With news for a treatment for the novel coronavirus always circulating, there’s no shortage of possibilities. The rapidly growing list of treatments for COVID-19 includes an unlikely candidate: famotidine, the active compound in the over-the-counter heartburn drug called Pepcid.
Hospitalized COVID-19 patients who received famotidine were twice as likely to survive the virus, according to a new study conducted at Columbia University Irving Medical Center. Reports from China and molecular modeling studies favor famotidine, which seemingly binds to a key enzyme in the virus, could make a difference. But will famotidine be more effective than hydroxychloroquine and chloroquine?
Famotidine, which reduces stomach acid, is commonly used to treat occasional episodes of heartburn and gastroesophageal reflux disease (GERD). The study at Columbia University Irving Medical Center was motivated by prior investigations of famotidine for treating COVID-19. Data from Wuhan has also found better outcomes in patients who took famotidine while hospitalized. An additional study of famotidine also suggested that the drug might bind to part of the virus and prevent it from reproducing inside cells.
Self-administered and high-dose famotidine was well tolerated and associated with improved patient-reported outcomes in non-hospitalized COVID-19 patients, a small case series found. With daily doses ranging from 60 to 240 mg, the ingredient that suppresses gastric acid production was linked to reduced coronavirus symptoms 24 to 48 hours after starting treatment.
An infectious disease doctor named Michael Callahan was the first to call attention to the drug in the United States. In mid-January, he was in Nanjing, China, working on a project when the coronavirus began to run rampant. The virus was killing mainly patients older than 80, and patients of all ages with hypertension and chronic pulmonary disease were suffering significantly. Curious about why many of the survivors tended to be poor, Callahan took a look at COVID-19 patient records.
In reviewing these records, doctors noticed that many survivors had been suffering from chronic heartburn and were on famotidine rather than more expensive omeprazole, the medicine of choice both in the United States and among wealthier Chinese citizens. Hospitalized COVID-19 patients on famotidine appeared to be dying at a rate of about 14% compared with 27% for those not on the drug. Callahan then took this data to be utilized for a study at Northwell Hospital.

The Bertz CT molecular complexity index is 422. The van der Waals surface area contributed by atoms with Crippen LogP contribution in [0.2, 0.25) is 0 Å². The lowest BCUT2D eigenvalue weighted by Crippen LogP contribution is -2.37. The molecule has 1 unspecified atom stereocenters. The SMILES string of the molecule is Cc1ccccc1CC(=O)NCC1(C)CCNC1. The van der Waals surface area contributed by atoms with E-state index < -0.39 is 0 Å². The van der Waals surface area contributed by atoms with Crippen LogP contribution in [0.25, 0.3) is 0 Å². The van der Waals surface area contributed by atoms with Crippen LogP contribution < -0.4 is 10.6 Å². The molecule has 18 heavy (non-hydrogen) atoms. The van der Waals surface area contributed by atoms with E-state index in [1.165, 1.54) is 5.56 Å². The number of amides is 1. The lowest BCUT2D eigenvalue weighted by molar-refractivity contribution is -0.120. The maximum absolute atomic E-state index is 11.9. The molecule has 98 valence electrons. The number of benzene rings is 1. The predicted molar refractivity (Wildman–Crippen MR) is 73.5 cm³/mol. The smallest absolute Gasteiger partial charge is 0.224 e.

Researchers found a doubled reduction in ventilator use or death amongst patients taking famotidine compared to those who did not receive the drug. They also found that 10% of patients who received famotidine were placed on a ventilator or died, compared to the 22% who didn’t receive famotidine. Even after accounting for various factors that could be associated with worse outcomes, the reduction in death and ventilator usage was significant.
The study also looked at patients who were given proton pump inhibitors, a different type of drug that also reduces stomach acid. The researchers found that these drugs were not associated with improved outcomes, suggesting that any effect of famotidine on COVID-19 outcomes is not related to reduced stomach acid.
With the pandemic raging for the last 3 months in the United States, the introduction of famotidine as a potential treatment for coronavirus gives many people a new sense of hope in eradicating the virus for good. That being said, trials for famotidine are still undergoing. It is not yet conclusive as to whether the heartburn medication will be effective in treating COVID-19 in the long run. In the meantime, doctors are urging caution for people who might see these early results and rush out to stock up on Pepcid. With trials for a vaccine also underway, there can only be hope as to what the future holds.
If you believe you are suffering from coronavirus symptoms, contact your doctor and get tested immediately. If you have any gastrointestinal issues that may be related to the virus, book a Televisit with one of our doctors to get a proper diagnosis today at triboroughgi.com.